I've Got to Run! Review - Screenshot 1 of 3

Made using the Nintendo Web Framework, 4 Corner Games' I've Got to Run! works more as a proof of concept than a full-fledged experience. This little game is functional and cute, but the bare bones presentation and gameplay won't sustain anyone's attention for more than a few minutes, and most will wonder why this game isn't on 3DS or even a mobile device.

I've Got to Run! is an endless runner in the vein of Canabalt, Temple Run and countless other simple mobile games in which the on-screen character automatically runs forward and the player has to dodge obstacles. While many endless runners have the ability to jump, slide and even hit obstacles out of the way, I've Got to Run's Marshmallow Boy only runs and jumps. Pressing any button (including the touch screen) makes the little guy jump, while pressing Start will take players back to the main menu.

I've Got to Run! Review - Screenshot 2 of 3

I've Got to Run's hook is that each of the three modes plays slightly differently. In Endless Classic, Marshmallow Boy runs through a kitchen and can only do one jump at a time. In Endless Double, Marshmallow Boy runs through the outside of a castle and can double-jump. In Endless Special, Marshmallow Boy is on the moon and can double-jump and collect power-ups that either speed up or slow down the game. There are local leaderboards, but unless everyone in your home plans on playing I've Got to Run! we doubt they'll be of much use.

The game runs at a constant 60 frames per second, with no hiccups at all. The visuals are extremely simple. The backgrounds and platforms are cutesy and look intentionally photo-shopped, with the kitchen backdrop having the most charm — magnets on the refrigerator ominously tell Marshmallow Boy to run, and if you look closely, you can see an open bag of marshmallows sitting next to a mug of hot chocolate. The power-ups on the moon are tiny boxes, which make them look like placeholders; surely there could have been some more creative way of representing speed "than" up and "down" arrows? The electronic music doesn't exactly go with the style, but it's also not hard on the ears.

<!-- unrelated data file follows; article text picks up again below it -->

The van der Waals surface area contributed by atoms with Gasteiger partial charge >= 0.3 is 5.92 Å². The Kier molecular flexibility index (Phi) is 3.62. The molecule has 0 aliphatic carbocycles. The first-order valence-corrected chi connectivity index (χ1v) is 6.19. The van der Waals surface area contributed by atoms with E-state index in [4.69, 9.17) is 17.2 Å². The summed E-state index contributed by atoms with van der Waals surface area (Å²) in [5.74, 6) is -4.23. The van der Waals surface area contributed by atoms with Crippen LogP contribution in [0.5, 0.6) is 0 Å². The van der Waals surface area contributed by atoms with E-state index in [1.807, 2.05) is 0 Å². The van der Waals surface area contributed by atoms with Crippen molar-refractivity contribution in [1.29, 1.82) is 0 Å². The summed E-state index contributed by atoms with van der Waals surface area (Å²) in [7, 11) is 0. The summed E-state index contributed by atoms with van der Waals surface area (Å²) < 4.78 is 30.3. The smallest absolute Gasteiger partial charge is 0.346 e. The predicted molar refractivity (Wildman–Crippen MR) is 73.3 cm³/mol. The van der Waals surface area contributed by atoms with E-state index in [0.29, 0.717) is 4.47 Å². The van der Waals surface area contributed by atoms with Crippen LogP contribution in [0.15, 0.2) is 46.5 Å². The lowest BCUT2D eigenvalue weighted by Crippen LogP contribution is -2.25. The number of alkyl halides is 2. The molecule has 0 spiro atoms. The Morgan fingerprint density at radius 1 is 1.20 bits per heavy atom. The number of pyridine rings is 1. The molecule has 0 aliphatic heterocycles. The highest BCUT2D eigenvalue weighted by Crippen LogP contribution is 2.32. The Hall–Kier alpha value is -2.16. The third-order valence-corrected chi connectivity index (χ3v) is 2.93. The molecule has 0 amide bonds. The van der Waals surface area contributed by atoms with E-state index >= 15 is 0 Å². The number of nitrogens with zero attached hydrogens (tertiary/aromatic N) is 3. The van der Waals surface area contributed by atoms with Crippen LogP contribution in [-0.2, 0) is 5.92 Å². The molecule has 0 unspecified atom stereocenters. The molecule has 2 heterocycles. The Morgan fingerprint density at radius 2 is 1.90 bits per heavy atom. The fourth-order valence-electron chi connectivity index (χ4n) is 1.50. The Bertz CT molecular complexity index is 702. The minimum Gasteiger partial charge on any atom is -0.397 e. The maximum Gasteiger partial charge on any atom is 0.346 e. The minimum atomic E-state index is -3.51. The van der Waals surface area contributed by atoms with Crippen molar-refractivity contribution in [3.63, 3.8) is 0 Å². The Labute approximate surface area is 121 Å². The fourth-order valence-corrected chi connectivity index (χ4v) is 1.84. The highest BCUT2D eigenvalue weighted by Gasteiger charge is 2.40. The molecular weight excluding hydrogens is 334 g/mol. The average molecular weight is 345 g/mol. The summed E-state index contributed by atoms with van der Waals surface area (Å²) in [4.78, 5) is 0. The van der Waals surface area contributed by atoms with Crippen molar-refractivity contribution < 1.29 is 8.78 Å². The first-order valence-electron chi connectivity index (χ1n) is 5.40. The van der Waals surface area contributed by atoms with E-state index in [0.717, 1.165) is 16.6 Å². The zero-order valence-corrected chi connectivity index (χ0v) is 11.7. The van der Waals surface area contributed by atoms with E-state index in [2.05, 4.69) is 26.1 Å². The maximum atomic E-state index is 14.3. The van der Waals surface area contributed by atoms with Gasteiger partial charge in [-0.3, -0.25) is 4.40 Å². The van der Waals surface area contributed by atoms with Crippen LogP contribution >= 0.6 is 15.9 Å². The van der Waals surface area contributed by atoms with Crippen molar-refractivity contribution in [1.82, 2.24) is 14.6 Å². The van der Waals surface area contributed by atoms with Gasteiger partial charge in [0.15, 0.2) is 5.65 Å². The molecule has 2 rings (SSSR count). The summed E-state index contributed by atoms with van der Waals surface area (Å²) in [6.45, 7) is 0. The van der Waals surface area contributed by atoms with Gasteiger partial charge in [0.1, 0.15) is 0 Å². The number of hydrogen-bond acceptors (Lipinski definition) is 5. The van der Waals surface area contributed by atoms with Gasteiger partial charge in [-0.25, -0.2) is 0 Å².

I've Got to Run! Review - Screenshot 3 of 3

The GamePad mimics the TV screen in addition to touch controls. The main menu is clean and simple. The one questionable inclusion is a Save option on the main menu, which doesn't seem to have any functionality, since the game appears to save automatically.


The gameplay in I've Got to Run! works. It's self-explanatory, simple and smooth, and players who have wasted hours on games like this will enjoy themselves. Unfortunately, there's nothing else to fully explain the title's appearance on the Wii U, when many runners can be found on alternative platforms and arguably seem more natural on those environments; I've Got to Run! is not the kind of game that someone will turn on their Wii U and play for extended periods of time. It's a decent time-waster, but that's it. At its inexpensive asking price, there are worse games in the Wii U's growing library of eShop offerings, but understand that you won't be running with Marshmallow Boy for very long.